By the numbers
A stocktake of science and vision stories in 2018
10 January 2019
There is that moment, after the festive calendar countdown, the Christmas meal’s arithmetic of potatoes, sprouts and turkey and the chorus of voices marking the final seconds of 2018, that people sit back and take a moment to cast their gaze over the year that has been.
How does 2018 account for itself? Here is my own, idiosyncratic stocktake of the numbers that featured in science and vision stories in 2018.
5000: the number of NHS type 2 diabetes patients who will be prescribed an 800-calorie daily diet of soup and smoothies after a study found that it helped patients to achieve remission from the disease.
46%: the heightened risk of developing strabismus in children whose mothers smoked during pregnancy
Three-fold: the increase in acanthamoeba keratitis cases in South East England since 2011, according to research by Moorfields Eye Hospital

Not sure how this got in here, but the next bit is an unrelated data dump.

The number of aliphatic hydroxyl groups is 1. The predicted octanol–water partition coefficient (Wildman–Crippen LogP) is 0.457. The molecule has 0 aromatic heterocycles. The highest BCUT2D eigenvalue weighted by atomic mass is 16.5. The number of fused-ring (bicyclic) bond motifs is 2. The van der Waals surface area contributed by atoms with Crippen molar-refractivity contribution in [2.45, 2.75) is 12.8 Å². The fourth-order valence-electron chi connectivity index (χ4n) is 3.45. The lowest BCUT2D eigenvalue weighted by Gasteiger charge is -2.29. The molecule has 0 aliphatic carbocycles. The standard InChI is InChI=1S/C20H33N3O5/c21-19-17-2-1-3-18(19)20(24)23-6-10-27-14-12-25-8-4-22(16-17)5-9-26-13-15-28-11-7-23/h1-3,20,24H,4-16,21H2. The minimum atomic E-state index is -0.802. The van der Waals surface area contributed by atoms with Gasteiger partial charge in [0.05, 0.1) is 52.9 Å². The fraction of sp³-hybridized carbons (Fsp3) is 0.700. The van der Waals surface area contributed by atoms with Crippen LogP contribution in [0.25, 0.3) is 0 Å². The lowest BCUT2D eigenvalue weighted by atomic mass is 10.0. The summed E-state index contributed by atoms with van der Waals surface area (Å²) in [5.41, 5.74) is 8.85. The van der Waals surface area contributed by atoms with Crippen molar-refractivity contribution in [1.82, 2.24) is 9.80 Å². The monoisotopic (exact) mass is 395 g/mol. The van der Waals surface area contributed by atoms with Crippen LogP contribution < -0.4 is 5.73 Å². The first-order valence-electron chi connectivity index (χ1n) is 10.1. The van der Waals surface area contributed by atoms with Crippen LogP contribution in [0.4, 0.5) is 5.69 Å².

600: the number of different species that had their vision analysed as part of a study that saw researchers develop software to show how different animals see the world around them.
30-seconds: how long artificial intelligence technology developed by US, German and Chinese researchers takes to decide whether someone should be referred for age-related macular degeneration. The algorithm is 95% accurate.
50%: the increased likelihood of developing cataracts among asthma and hay fever sufferers according to research published in The Journal of Dermatology.
14: the number of worms found in an Oregon horse riding enthusiast’s eye. She is the first known human to host Thelazia gulosa — a worm previously only found in cattle
And although not strictly a statistic from 2018, 100: the number of hours of CET content that will be on offer at 100% Optical this weekend. We hope to see you there!
Image credit: Getty